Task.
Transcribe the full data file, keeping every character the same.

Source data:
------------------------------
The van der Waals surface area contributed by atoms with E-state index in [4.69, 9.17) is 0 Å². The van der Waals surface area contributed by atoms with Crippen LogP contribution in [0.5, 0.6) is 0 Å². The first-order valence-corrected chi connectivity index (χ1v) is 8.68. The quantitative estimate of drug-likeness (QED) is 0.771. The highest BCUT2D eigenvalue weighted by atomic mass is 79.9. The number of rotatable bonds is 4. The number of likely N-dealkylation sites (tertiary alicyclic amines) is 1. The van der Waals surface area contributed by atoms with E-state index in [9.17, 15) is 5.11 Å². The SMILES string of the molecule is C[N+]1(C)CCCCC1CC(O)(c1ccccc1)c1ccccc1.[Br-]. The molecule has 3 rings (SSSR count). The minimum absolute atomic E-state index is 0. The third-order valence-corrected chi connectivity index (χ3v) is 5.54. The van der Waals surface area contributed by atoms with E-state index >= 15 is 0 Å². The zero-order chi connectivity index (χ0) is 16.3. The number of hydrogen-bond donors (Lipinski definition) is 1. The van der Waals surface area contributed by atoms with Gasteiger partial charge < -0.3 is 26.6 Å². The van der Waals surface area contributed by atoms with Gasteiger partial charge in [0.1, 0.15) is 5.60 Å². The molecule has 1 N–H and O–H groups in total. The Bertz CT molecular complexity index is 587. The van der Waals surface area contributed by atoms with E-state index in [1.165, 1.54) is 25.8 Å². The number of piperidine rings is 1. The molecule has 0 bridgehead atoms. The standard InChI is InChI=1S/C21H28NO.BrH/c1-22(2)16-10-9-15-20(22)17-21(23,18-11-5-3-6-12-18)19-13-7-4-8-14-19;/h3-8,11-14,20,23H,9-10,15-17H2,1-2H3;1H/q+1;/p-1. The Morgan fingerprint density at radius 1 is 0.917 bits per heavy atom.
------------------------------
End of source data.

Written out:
The van der Waals surface area contributed by atoms with E-state index in [4.69, 9.17) is 0 Å². The van der Waals surface area contributed by atoms with Crippen LogP contribution in [0.5, 0.6) is 0 Å². The first-order valence-corrected chi connectivity index (χ1v) is 8.68. The quantitative estimate of drug-likeness (QED) is 0.771. The highest BCUT2D eigenvalue weighted by atomic mass is 79.9. The number of rotatable bonds is 4. The number of likely N-dealkylation sites (tertiary alicyclic amines) is 1. The van der Waals surface area contributed by atoms with E-state index in [9.17, 15) is 5.11 Å². The SMILES string of the molecule is C[N+]1(C)CCCCC1CC(O)(c1ccccc1)c1ccccc1.[Br-]. The molecule has 3 rings (SSSR count). The minimum absolute atomic E-state index is 0. The third-order valence-corrected chi connectivity index (χ3v) is 5.54. The van der Waals surface area contributed by atoms with E-state index >= 15 is 0 Å². The zero-order chi connectivity index (χ0) is 16.3. The number of hydrogen-bond donors (Lipinski definition) is 1. The van der Waals surface area contributed by atoms with Gasteiger partial charge < -0.3 is 26.6 Å². The van der Waals surface area contributed by atoms with Gasteiger partial charge in [0.1, 0.15) is 5.60 Å². The molecule has 1 N–H and O–H groups in total. The Bertz CT molecular complexity index is 587. The van der Waals surface area contributed by atoms with E-state index in [1.165, 1.54) is 25.8 Å². The number of piperidine rings is 1. The molecule has 0 bridgehead atoms. The standard InChI is InChI=1S/C21H28NO.BrH/c1-22(2)16-10-9-15-20(22)17-21(23,18-11-5-3-6-12-18)19-13-7-4-8-14-19;/h3-8,11-14,20,23H,9-10,15-17H2,1-2H3;1H/q+1;/p-1. The Morgan fingerprint density at radius 1 is 0.917 bits per heavy atom.